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Monday, May 2, 2016

Survey gives conflicting picture

Wednesday, February 26, 2003

Compass II Project, sponsored by the United Way of the Wabash Valley, Wabash Valley Community Foundation and Indiana State University, is designed to address problems and opportunities across ethnic, racial, religious and social strata by determining the health and human services needs and assets within an eight-county area in Indiana and Illinois. Counties in Indiana are Clay, Parke, Sullivan, Vermillion and Vigo, along with Clark, Crawford and Edgar in Illinois.

A total of 1,076 surveys were distributed to organizations including service providers, churches, associations, labor unions, educational institutions and businesses with 307 respondents. Assets were determined and volunteerism was found to be a major compo nent of everyday life in the Wabash Valley. Interest in expanding services is limited but service providers expressed a desire to increase recreational opportunities and improve neighborhood safety. Job training and education are also high priorities, but increasing employment opportunities appears to be mid- to low-level priority. A phone survey of randomly selected residents in Vigo and Sullivan Counties was designed to gather opinions from area residents on their perceptions of needs in their neighborhood and in their own households. Vigo County served as the retail/commercial center of the region while Sullivan County was selected as a representative sample of rural areas. Clay County and the other counties weren't surveyed. Of the 692 household contacted, 281 agreed to participate.

Neighborhood strengths were trust, coming together in time of need and participating in common activities.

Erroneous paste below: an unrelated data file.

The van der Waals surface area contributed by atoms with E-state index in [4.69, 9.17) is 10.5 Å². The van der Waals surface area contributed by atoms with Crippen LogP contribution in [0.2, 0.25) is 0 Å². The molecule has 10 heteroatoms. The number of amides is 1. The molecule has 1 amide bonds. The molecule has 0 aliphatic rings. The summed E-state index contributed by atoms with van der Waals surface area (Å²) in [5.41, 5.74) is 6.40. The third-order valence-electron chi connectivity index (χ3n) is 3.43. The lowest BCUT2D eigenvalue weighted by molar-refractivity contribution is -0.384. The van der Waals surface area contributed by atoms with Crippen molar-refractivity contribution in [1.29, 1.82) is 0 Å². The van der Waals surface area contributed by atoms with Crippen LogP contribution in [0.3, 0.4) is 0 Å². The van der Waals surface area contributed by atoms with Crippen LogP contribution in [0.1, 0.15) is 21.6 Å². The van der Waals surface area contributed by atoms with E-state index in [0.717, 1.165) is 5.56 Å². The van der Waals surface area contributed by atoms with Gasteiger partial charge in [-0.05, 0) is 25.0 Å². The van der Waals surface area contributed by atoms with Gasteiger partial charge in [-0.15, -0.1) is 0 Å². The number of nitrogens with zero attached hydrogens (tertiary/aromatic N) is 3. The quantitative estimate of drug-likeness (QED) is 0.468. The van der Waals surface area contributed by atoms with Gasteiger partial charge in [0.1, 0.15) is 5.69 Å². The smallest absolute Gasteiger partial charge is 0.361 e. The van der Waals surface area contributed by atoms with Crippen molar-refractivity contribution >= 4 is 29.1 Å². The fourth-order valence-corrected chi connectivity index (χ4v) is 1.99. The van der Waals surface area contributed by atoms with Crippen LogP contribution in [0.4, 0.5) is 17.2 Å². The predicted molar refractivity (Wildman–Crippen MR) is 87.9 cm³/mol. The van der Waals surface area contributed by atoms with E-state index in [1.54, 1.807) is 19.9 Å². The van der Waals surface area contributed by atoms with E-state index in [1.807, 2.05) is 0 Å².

More than 26 percent of the respondents have lived at their current address for two or less years. These "newcomers" had a different perspective of issues in their neighborhood and were more likely to report negatively. Respondents with lower incomes reported more moderate to major issues than other higher income groups.

Unemployment/underemployment, poor road/traffic conditions and public transportation, shortage of affordable housing, lack of affordable care for children, alcohol/drug abuse, lack of affordable medical care, anxiety/depression, shortage of recreational/cultural facilities, water/air/noise pollution and crime were found to be the main household concerns.

The household survey suggests a much larger problem of economic issues than the official statistics. The unemployment rate in Vigo County is 4.3 percent and 3.6 percent in Sullivan County. Yet 10.2 percent report difficulty in finding jobs.

A separate key informant survey was mailed to 610 community leaders in both counties to assess community strengths and challenges with 360 respondents. Of those, 61 percent see more weaknesses in the community than strengths. Their responses suggest that even if the community can identify problems to tackle, the community may not be able to effectively address those problems. This may be the reason so many respondents added that issues of leadership and vision were major.

Respondents to the key informant survey listed 17 issues as major to moderate. However, at least 40 percent of the household respondents listed all but unemployment as not an issue. There appears to be something of a disconnect between the key informant's views and the public's views of major challenges. It is important to note that key informants were asked about the community whereas householders were asked about their neighborhoods and households.

Compass II Community Partnership will use this information to develop a community vision regarding health and human services, select priority issues with desired outcomes and build a community impact plan. It will also be made available to individuals and organizations throughout the Wabash Valley for use in grant writing.

The visioning process will select priorities, establish targeted community outcomes and develop action plans by connecting strengths and assets with strategic opportunities to begin sometime this spring. Implementation of those plans and tracking their progress is the final phase of Compass II.

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